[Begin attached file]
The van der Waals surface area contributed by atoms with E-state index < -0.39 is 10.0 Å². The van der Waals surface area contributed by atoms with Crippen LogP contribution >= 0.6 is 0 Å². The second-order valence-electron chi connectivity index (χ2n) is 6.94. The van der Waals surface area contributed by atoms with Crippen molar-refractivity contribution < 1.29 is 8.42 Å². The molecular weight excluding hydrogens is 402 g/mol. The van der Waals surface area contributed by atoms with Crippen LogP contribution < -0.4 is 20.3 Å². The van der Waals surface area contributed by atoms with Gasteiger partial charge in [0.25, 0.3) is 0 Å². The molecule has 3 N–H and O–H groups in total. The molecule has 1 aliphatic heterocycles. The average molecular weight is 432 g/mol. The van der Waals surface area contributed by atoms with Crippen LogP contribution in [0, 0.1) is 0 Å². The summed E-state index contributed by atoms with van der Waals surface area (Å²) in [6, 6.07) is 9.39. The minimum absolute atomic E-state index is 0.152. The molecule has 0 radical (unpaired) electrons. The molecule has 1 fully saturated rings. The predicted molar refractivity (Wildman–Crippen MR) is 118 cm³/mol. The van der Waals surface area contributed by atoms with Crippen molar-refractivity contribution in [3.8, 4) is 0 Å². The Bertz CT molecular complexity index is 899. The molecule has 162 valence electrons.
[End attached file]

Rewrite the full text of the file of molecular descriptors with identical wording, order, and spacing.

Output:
The van der Waals surface area contributed by atoms with E-state index < -0.39 is 10.0 Å². The van der Waals surface area contributed by atoms with Crippen LogP contribution >= 0.6 is 0 Å². The second-order valence-electron chi connectivity index (χ2n) is 6.94. The van der Waals surface area contributed by atoms with Crippen molar-refractivity contribution < 1.29 is 8.42 Å². The molecular weight excluding hydrogens is 402 g/mol. The van der Waals surface area contributed by atoms with Crippen LogP contribution < -0.4 is 20.3 Å². The van der Waals surface area contributed by atoms with Gasteiger partial charge in [0.25, 0.3) is 0 Å². The molecule has 3 N–H and O–H groups in total. The molecule has 1 aliphatic heterocycles. The average molecular weight is 432 g/mol. The van der Waals surface area contributed by atoms with Crippen LogP contribution in [0, 0.1) is 0 Å². The summed E-state index contributed by atoms with van der Waals surface area (Å²) in [6, 6.07) is 9.39. The minimum absolute atomic E-state index is 0.152. The molecule has 0 radical (unpaired) electrons. The molecule has 1 fully saturated rings. The predicted molar refractivity (Wildman–Crippen MR) is 118 cm³/mol. The van der Waals surface area contributed by atoms with Crippen molar-refractivity contribution in [3.8, 4) is 0 Å². The Bertz CT molecular complexity index is 899. The molecule has 162 valence electrons.